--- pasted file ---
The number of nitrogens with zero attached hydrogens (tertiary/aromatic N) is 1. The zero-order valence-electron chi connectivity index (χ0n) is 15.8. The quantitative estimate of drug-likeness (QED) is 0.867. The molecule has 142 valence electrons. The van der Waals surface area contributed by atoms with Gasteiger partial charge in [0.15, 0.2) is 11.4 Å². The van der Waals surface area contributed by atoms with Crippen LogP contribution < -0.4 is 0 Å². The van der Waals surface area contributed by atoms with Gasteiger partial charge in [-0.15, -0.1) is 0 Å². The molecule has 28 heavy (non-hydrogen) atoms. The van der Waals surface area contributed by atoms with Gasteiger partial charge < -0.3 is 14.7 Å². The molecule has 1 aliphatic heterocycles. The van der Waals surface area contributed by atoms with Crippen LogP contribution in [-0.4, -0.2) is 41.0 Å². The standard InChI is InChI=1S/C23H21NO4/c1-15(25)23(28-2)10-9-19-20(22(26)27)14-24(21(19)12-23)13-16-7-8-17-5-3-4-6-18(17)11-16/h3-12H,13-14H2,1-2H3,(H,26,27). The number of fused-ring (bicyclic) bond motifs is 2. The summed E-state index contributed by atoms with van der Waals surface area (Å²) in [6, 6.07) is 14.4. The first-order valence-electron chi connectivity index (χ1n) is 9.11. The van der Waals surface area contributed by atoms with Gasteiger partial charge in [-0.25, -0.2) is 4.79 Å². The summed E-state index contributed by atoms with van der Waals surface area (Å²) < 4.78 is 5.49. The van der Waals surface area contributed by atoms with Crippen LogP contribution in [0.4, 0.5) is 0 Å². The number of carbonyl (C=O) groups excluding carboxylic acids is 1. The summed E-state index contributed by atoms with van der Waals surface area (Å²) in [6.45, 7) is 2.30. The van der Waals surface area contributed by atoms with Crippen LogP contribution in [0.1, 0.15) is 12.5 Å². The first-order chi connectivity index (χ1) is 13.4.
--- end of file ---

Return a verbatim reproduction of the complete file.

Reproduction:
The number of nitrogens with zero attached hydrogens (tertiary/aromatic N) is 1. The zero-order valence-electron chi connectivity index (χ0n) is 15.8. The quantitative estimate of drug-likeness (QED) is 0.867. The molecule has 142 valence electrons. The van der Waals surface area contributed by atoms with Gasteiger partial charge in [0.15, 0.2) is 11.4 Å². The van der Waals surface area contributed by atoms with Crippen LogP contribution < -0.4 is 0 Å². The van der Waals surface area contributed by atoms with Gasteiger partial charge in [-0.15, -0.1) is 0 Å². The molecule has 28 heavy (non-hydrogen) atoms. The van der Waals surface area contributed by atoms with Gasteiger partial charge < -0.3 is 14.7 Å². The molecule has 1 aliphatic heterocycles. The van der Waals surface area contributed by atoms with Crippen LogP contribution in [-0.4, -0.2) is 41.0 Å². The standard InChI is InChI=1S/C23H21NO4/c1-15(25)23(28-2)10-9-19-20(22(26)27)14-24(21(19)12-23)13-16-7-8-17-5-3-4-6-18(17)11-16/h3-12H,13-14H2,1-2H3,(H,26,27). The number of fused-ring (bicyclic) bond motifs is 2. The summed E-state index contributed by atoms with van der Waals surface area (Å²) in [6, 6.07) is 14.4. The first-order valence-electron chi connectivity index (χ1n) is 9.11. The van der Waals surface area contributed by atoms with Gasteiger partial charge in [-0.25, -0.2) is 4.79 Å². The summed E-state index contributed by atoms with van der Waals surface area (Å²) < 4.78 is 5.49. The van der Waals surface area contributed by atoms with Crippen LogP contribution in [0.4, 0.5) is 0 Å². The number of carbonyl (C=O) groups excluding carboxylic acids is 1. The summed E-state index contributed by atoms with van der Waals surface area (Å²) in [6.45, 7) is 2.30. The van der Waals surface area contributed by atoms with Crippen LogP contribution in [0.1, 0.15) is 12.5 Å². The first-order chi connectivity index (χ1) is 13.4.